By Young Sun Song
My nephews Samuel and Daniel are 6 and 4 years old, respectively. Last year, as the Korean American Resource & Cultural Center prepared for March for America, a major mobilization for comprehensive immigration reform in Washington, DC, it was a relief for me to tweet:
Their parents, my sister and brother-in-law, were born in Korea while my nephews were born in the US. My sister came to the US about 14 years ago with my brother-in-law who came to attend school in Iowa. At the time, Korea was in post-IMF crisis and the dollar was twice as expensive as before. Many people gave up on coming to the US due to the cost, but my sister and brother-in-law were determined. My sister is undocumented but works and lives here in Chicago. My brother lives in Indonesia. We have parents in Korea that my sister cannot visit even though she wants to. We are physically very separate– Korea, Indonesia and the US. As the eldest, she feels responsible for taking care of my parents as they age – this concern has been most difficult for her. In many ways, she has an identical daily experience in the US as a green card holder. I am thankful for her and my nephews’ presence in my life.
My sister is active in her church and conducts Sunday School. She is in Bible Study with another couple. She has a sense of community with other moms – a group of friends whose kids’ ages are the same. She and my nephews have come to immigration rallies with me. She is very remorseful, which is why she is saving money in case there is a way to hire a lawyer, pay a fine and adjust her legal status when the right legislation passes. She wants to return to school for early childhood education and run a daycare center.
Several months ago, my sister’s purse was snatched from her while she was walking down the street. We felt much fear researching whether she could replace her driver’s license, worrying that she might get deported. She needed it badly because she needs some kind of ID. Also, now that my nephews go to school, she has had to drive more. Luckily, my sister was able to get her license replaced legitimately. As a green card holder myself, I often learn about changes in immigration rules via my friends’ experiences. Yet my sister will not be talking to other people who are undocumented about renewing her driver’s license. Being undocumented can be an isolating experience though it came about unexpectedly.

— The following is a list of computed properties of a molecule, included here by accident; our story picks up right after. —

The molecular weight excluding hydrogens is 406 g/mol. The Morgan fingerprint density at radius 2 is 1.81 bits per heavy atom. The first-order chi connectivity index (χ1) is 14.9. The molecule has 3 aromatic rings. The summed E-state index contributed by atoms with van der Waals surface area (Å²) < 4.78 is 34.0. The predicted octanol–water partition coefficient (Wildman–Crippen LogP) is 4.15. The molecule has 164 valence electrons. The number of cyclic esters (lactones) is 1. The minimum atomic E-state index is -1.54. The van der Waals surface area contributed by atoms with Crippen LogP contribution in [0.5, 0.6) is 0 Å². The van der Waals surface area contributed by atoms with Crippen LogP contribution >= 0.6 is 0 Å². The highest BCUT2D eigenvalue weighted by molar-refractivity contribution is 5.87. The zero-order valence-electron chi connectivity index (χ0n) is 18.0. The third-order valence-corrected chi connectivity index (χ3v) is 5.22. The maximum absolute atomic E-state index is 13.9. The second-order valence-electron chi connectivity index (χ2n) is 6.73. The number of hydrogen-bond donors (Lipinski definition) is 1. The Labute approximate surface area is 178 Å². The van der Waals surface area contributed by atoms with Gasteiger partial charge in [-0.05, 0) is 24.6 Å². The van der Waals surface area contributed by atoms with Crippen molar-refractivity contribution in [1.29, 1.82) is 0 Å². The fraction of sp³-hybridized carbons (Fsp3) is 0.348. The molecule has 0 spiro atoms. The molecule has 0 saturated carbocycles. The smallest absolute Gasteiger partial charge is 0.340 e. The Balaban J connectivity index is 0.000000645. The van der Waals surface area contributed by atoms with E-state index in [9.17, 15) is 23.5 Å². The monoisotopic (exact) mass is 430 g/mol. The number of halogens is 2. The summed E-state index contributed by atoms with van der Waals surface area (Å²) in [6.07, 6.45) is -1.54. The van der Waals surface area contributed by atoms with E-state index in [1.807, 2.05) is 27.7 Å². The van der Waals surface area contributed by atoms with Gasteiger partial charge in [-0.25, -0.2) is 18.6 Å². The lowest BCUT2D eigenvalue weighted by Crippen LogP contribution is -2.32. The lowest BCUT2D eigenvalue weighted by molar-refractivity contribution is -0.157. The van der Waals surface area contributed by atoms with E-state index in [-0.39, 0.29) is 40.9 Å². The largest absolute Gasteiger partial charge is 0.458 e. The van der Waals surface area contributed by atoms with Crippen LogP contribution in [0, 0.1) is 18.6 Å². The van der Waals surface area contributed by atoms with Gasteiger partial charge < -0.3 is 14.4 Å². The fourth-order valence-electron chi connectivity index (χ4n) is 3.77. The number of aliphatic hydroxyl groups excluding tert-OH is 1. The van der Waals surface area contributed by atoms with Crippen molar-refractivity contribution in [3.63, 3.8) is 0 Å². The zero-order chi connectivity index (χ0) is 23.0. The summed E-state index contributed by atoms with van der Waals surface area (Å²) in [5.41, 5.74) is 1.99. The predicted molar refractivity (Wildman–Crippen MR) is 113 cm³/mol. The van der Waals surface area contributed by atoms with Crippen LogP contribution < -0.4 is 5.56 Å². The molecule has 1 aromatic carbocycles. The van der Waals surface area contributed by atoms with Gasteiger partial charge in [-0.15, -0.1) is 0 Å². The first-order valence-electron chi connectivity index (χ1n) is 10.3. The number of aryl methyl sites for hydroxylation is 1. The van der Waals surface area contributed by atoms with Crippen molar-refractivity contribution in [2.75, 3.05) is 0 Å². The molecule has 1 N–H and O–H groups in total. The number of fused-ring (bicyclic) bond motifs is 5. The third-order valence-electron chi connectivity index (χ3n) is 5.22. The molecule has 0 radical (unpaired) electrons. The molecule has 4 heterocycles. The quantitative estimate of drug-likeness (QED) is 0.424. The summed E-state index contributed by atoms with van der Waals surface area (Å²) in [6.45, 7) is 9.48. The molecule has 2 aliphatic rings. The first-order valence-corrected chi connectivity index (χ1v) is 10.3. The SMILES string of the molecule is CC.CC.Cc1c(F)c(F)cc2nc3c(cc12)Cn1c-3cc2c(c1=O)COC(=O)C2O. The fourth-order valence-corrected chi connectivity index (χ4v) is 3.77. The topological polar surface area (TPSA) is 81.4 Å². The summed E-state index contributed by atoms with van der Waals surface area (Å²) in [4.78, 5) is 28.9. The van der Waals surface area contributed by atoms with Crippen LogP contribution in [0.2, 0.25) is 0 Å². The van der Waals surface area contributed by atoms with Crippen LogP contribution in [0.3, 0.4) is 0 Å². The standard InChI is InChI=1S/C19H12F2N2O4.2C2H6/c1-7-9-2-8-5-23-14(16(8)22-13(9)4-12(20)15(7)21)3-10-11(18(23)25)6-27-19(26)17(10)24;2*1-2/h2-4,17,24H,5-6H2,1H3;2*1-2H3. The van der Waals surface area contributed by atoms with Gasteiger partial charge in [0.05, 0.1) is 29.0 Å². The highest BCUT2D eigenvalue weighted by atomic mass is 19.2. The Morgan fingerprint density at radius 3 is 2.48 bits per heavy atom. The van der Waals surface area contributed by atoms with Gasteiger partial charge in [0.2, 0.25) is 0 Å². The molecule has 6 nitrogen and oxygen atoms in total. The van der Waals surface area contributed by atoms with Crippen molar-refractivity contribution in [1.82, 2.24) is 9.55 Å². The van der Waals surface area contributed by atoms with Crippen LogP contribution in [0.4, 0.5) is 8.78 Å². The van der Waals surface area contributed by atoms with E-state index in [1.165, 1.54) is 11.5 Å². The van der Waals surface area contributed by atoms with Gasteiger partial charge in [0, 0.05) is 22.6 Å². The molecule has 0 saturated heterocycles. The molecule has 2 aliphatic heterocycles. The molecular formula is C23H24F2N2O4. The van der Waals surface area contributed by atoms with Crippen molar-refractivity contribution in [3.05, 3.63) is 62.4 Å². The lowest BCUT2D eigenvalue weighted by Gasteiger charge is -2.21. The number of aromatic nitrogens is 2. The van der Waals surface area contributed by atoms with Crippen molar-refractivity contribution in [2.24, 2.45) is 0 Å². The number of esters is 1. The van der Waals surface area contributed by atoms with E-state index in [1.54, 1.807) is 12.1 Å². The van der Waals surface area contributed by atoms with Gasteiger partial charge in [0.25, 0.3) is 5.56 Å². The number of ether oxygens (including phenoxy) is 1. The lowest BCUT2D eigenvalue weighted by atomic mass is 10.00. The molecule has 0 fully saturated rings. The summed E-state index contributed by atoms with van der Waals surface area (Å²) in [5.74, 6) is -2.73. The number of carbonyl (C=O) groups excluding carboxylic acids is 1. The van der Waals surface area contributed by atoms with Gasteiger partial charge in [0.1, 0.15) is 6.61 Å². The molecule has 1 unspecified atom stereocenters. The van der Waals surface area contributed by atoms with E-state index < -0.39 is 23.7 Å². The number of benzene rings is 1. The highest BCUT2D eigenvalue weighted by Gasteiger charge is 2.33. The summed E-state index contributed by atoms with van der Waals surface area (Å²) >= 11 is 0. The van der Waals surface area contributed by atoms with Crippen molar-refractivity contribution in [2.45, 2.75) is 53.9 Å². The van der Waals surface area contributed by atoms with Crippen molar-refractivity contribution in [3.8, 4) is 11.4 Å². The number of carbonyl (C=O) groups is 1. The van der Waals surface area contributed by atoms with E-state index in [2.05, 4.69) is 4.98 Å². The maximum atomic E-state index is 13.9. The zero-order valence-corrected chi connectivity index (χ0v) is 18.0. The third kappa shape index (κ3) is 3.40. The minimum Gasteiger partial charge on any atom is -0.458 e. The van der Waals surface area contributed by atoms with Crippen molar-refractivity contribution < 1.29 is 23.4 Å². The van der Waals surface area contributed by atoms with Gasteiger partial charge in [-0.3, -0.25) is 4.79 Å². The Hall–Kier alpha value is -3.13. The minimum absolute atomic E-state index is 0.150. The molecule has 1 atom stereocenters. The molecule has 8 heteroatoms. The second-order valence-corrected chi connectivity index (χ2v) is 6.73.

My sister came here on a student-spouse visa. One summer she and her husband decided to take classes together, so she changed her status to student. She did not know that she had to change it back. She learned she was undocumented when my brother-in-law tried to change his status from a student to a work visa. They sought to apply together but the lawyer said it was not a good idea to apply with an undocumented spouse. Also, the church sponsoring his work visa was not able to do so. If they left the country, my sister couldn’t return in 10 years. With no job prospects in Korea, and conversations about comprehensive immigration reform, they remained hopeful about life here.
We thought comprehensive immigration reform would occur before my or her son’s sponsorship of a family-based visa could bear fruit. I want my sister to feel the opposite of floating. I want her to feel rooted in our community and loved in this land. I live with my sister, brother-in-law and my nephews; comprehensive immigration reform and the Reuniting Families Act would improve all of our lives.
Are you curious about how family-based immigration reform would benefit Asian American and Pacific Islander communities? Please join us for a conference call with Rep. Mike Honda on Monday, April 18 at 4 pm EST/ 1 pm PST / 10 am HAST to learn more about the reintroduction of the Reuniting Families Act. RSVP and ask a question here: http://bit.ly/idZKYP.
Young Sun Song is the Youth Program Director at the Korean American Resource & Cultural Center (KRCC). To learn more about KRCC, please see www.chicagokrcc.org.